How To Drive Over Speed Bumps In A Lowered Car
How fast should you drive over a speed bump if you own a lowered car? Facing regular impact, running into curbsides, and absorbing shock through speed bumps are a few issues that drivers meet most of the time. Speed bumps are actual bumps in the road specifically made to slow drivers down that aims to reduce accidents in crowded places such as schools, playgrounds, and parks. If a driver goes too fast over a speed bump, it could result in noticeable damage that leads to costly massive repairs. Keep reading this article to know how to drive over speed bumps in a lowered car.
What Are Speed Bumps?
Speed bumps are an aggressive form of traffic management, usually found in driveways and parking lots and places where most pedestrians and cars are present. They are intended to slow drivers down to 2 – 10 MPH making areas nearby safer. Most speed bumps range from two to four inches in height and appear narrower. It results in a sudden bounce in the vehicle if drivers are not watchful, making it uncomfortable and a little inconvenient to drive over. Speed bumps are useful and encourage safe driving, especially in pedestrian-heavy traffic. They won't cause you any hassle if you know how to drive over speed bumps in a lowered car.
How Should You Drive Over a Speed Bump?
Drivers, especially those with lowered cars, have been doing creative driving techniques to adapt to speed bumps, but there are practical and right techniques. The best and most comfortable way to go over a speed bump is to accelerate moderately or avoid braking. You go over the bump because it is better and less damaging to straighten your vehicle while going over the speed bump. Here are a few techniques on how do you deal with speed bumps:
Avoid Hitting the Limit
Be wary of curbsides whenever you are driving a lowered car. Roadside structures can make for pretty challenging obstructions that hit right against your car's bumper or chassis. It would help if you kept a safe distance from the curb at all times while you drive. When you part, never get too close to the curb and always consider the space between your car and another vehicle.
Be Careful on Slopes
A decreased suspension height will automatically relate to a lowered front, making it a bit more challenging to drive through inclines or slopes. If you drive straight into the slope, you are bound to hit your front bumper lip against the road before your wheels even have contact with it, but if you take an angled approach towards the incline, you can safely prevent any contact your front bumper lip. Once your wheels have hit the slope, turn them straighter to make your way up the slope and not run into either side of the path.
Be Cautious Over Speed Bumps.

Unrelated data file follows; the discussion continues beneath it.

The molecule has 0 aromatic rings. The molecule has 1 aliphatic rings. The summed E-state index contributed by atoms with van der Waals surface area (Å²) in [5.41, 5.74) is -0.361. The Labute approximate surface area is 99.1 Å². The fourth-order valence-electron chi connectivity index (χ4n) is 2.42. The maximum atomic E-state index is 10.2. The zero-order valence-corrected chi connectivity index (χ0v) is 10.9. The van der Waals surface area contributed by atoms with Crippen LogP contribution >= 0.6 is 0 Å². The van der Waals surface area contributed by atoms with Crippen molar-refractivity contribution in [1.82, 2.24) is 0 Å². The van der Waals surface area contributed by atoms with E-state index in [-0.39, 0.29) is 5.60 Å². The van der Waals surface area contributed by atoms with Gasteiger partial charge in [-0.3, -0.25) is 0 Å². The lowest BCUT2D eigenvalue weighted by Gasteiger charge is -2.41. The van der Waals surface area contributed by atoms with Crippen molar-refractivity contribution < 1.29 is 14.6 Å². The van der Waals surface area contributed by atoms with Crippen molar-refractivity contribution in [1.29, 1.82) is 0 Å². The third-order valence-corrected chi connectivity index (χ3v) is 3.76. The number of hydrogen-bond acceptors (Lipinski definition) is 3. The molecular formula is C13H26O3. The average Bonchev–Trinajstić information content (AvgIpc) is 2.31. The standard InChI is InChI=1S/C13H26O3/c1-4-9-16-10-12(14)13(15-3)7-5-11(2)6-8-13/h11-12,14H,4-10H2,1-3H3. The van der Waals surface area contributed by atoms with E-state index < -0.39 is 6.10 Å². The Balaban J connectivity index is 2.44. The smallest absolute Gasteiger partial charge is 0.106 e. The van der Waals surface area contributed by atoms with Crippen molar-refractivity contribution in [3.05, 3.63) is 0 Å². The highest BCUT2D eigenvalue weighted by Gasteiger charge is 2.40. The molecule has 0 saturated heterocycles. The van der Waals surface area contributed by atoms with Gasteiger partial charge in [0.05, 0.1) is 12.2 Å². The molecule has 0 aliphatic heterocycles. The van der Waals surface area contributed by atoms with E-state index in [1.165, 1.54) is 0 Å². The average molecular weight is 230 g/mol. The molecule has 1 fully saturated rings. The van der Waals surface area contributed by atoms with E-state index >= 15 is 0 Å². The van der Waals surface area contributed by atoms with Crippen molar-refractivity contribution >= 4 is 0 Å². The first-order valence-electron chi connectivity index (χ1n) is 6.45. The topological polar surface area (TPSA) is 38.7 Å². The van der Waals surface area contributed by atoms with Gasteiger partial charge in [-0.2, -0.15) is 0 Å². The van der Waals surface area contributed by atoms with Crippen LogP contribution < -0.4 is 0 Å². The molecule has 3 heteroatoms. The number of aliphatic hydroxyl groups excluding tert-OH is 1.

You should make sure to approach speed bumps through an angle. It would be best if to have a sharp turn with higher speed bumps. You should also make sure to maintain low-to-moderate acceleration while making your way up on it because stopping your acceleration or hitting the brakes can cause your car's weight to sink. The best way is to slowly accelerate your vehicle to the peak of the speed bump, release the gas, and hit it at a moderate speed. It is a useful technique on how to drive over speed bumps in a lowered car.
Be Watchful Around Driveways
Driveways can be tricky and complicated at times. To make sure that you can go through a driveway smoothly without damaging your car, use the distinct angle and slow acceleration approach. In whatever kind of structure you are dealing with, reaching it from an angle ensures you aren't hitting your car's front against the pavement. This tip applies to all drivers and is much more helpful to drivers of lowered cars. It is a precaution technique that prevents unnecessary damage in the long run.
Avoid Rough Pathways
If your car isn't built for off-road usage, driving through uneven ground or pathways is already dangerous. It is even riskier when your vehicle uses lowered suspension to enhance its performance. It would be best if you avoid rough paths while driving a lowered car because no matter how careful you are, serrated rocks, unexpected elevations, and stray objects can roll right over to your car's front bumper. Potholes and broken roads cause scratches and abrasions to your vehicle, even if you have a bumper lip protector.
When it comes to driving a lowered car, speed bumps can seem like a nuisance. But when you use the right driving technique, you can run your car, make your way through speed bumps as smooth as possible like they were never there to slow you down. Hopefully, you have learned how to drive over speed bumps in a lowered car. Drive slowly and safely over speed bumps and humps to protect your vehicle from damages and others' safety. Driving a lowered car requires some care, but its overall functional and aesthetical benefits are worth it.